Branding

Getting Our Books Into the Hands of Readers

Guest blog by Debby Mayne

Debby Mayne with her agent, Tamela Hancock Murray

Our guest today is Debby Mayne, an accomplished novelist with over 30 books and novellas published since 2000! She has also publshed over 400 short stories and a slew of devotions for women. She has also worked as managing editor of a national health magazine, product information writer for HSN, a creative writing instructor for Long Ridge Writers Group, and a copy editor and proofreader for several book publishers. For many years she has judged the Writers Digest Annual Competition, Short-Short Contest, and Self-Published Book Competition.

You can visit her web site at www.debbymayne.com.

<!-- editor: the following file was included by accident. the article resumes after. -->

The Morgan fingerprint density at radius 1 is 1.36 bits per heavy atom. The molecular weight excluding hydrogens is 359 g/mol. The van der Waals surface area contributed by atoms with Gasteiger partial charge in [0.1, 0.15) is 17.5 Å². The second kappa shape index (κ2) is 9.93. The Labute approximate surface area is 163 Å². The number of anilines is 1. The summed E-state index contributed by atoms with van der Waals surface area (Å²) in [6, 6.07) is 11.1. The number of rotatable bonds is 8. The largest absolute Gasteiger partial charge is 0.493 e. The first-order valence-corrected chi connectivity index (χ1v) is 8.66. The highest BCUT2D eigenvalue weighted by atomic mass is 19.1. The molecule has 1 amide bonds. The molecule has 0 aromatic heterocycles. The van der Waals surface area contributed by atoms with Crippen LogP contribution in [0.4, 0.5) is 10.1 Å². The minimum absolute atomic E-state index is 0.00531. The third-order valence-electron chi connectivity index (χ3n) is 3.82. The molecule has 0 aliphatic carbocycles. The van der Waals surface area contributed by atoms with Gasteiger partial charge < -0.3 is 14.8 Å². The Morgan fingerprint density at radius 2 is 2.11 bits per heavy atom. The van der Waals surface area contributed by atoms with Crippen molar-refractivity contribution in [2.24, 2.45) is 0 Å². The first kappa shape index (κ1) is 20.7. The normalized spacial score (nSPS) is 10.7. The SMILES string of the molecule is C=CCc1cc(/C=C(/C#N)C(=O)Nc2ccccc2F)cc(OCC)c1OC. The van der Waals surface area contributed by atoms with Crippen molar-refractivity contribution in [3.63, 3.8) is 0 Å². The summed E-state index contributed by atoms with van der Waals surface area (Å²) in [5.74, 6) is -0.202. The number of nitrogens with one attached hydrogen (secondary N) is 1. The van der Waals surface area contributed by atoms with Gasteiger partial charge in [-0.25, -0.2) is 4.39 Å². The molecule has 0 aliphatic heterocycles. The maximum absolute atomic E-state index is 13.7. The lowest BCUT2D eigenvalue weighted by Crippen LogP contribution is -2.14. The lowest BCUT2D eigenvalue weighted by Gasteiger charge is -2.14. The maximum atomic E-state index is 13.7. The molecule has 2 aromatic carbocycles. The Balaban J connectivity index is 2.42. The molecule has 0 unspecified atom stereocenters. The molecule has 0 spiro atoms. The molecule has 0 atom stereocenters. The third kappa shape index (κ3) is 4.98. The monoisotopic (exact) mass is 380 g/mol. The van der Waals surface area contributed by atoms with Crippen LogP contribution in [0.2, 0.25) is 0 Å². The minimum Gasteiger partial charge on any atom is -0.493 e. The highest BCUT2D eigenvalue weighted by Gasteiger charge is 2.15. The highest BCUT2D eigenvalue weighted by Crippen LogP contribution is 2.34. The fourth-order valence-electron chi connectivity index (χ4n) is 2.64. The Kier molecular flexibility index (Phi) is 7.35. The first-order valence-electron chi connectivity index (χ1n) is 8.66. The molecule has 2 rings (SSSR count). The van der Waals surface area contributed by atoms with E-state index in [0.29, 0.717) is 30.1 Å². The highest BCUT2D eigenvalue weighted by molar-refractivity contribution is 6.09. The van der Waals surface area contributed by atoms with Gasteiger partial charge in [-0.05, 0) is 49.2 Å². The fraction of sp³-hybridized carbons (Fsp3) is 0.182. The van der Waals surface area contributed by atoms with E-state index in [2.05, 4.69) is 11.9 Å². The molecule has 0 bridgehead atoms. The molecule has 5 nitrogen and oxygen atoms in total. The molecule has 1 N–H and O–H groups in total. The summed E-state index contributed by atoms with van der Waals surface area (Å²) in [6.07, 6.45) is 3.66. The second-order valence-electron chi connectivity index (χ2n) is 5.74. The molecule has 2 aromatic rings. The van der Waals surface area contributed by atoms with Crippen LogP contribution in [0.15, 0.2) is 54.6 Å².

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Before I sold my first novel, I dreamed that once I wrote a book good enough to publish, an editor would call me immediately, tell me how brilliant my book was, offer to buy it, and maybe request a few revisions that’d I’d joyfully do (after I deposited my humongous advance that would cover hiring a publicist and purchasing a big house on the water). Then the publisher would print the book, and the marketing team would make sure it was available for people to purchase. I envisioned full window displays of my book at my favorite stores with people lining up to buy them…and of course I was sitting at a table signing my books as quickly as possible to keep the crowd moving.